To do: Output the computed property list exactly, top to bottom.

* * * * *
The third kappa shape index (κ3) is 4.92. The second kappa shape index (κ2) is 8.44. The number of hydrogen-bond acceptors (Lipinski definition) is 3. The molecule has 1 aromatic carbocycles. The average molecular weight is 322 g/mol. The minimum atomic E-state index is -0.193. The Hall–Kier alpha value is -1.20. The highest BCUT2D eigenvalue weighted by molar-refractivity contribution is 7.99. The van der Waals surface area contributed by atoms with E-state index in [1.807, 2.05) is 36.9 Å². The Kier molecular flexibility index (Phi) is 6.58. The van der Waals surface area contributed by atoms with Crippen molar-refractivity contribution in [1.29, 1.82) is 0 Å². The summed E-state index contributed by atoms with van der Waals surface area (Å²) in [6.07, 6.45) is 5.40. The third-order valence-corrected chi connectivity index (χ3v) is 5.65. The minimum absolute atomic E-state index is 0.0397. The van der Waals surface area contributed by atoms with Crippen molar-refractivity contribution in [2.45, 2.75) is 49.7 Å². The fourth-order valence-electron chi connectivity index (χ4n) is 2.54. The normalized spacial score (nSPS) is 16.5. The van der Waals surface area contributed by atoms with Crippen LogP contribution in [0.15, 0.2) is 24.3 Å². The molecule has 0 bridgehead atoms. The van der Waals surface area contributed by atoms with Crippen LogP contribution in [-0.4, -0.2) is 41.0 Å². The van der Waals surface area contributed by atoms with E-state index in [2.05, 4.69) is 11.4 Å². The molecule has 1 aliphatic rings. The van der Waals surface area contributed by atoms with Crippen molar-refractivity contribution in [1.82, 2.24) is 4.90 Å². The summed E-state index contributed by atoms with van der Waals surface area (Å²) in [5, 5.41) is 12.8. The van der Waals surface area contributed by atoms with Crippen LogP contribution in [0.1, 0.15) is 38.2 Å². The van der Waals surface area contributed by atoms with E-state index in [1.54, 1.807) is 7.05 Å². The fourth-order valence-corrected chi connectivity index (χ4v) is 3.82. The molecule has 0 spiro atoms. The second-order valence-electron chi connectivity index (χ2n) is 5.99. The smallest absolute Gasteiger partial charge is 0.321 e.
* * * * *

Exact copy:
The third kappa shape index (κ3) is 4.92. The second kappa shape index (κ2) is 8.44. The number of hydrogen-bond acceptors (Lipinski definition) is 3. The molecule has 1 aromatic carbocycles. The average molecular weight is 322 g/mol. The minimum atomic E-state index is -0.193. The Hall–Kier alpha value is -1.20. The highest BCUT2D eigenvalue weighted by molar-refractivity contribution is 7.99. The van der Waals surface area contributed by atoms with E-state index in [1.807, 2.05) is 36.9 Å². The Kier molecular flexibility index (Phi) is 6.58. The van der Waals surface area contributed by atoms with Crippen molar-refractivity contribution in [1.29, 1.82) is 0 Å². The summed E-state index contributed by atoms with van der Waals surface area (Å²) in [6.07, 6.45) is 5.40. The third-order valence-corrected chi connectivity index (χ3v) is 5.65. The minimum absolute atomic E-state index is 0.0397. The van der Waals surface area contributed by atoms with Crippen molar-refractivity contribution in [2.45, 2.75) is 49.7 Å². The fourth-order valence-electron chi connectivity index (χ4n) is 2.54. The normalized spacial score (nSPS) is 16.5. The van der Waals surface area contributed by atoms with Crippen LogP contribution in [0.15, 0.2) is 24.3 Å². The molecule has 0 bridgehead atoms. The van der Waals surface area contributed by atoms with Crippen LogP contribution in [-0.4, -0.2) is 41.0 Å². The van der Waals surface area contributed by atoms with E-state index in [2.05, 4.69) is 11.4 Å². The molecule has 1 aliphatic rings. The van der Waals surface area contributed by atoms with Crippen molar-refractivity contribution in [1.82, 2.24) is 4.90 Å². The summed E-state index contributed by atoms with van der Waals surface area (Å²) in [5, 5.41) is 12.8. The van der Waals surface area contributed by atoms with Crippen LogP contribution in [0.1, 0.15) is 38.2 Å². The van der Waals surface area contributed by atoms with E-state index in [1.54, 1.807) is 7.05 Å². The fourth-order valence-corrected chi connectivity index (χ4v) is 3.82. The molecule has 0 spiro atoms. The second-order valence-electron chi connectivity index (χ2n) is 5.99. The smallest absolute Gasteiger partial charge is 0.321 e.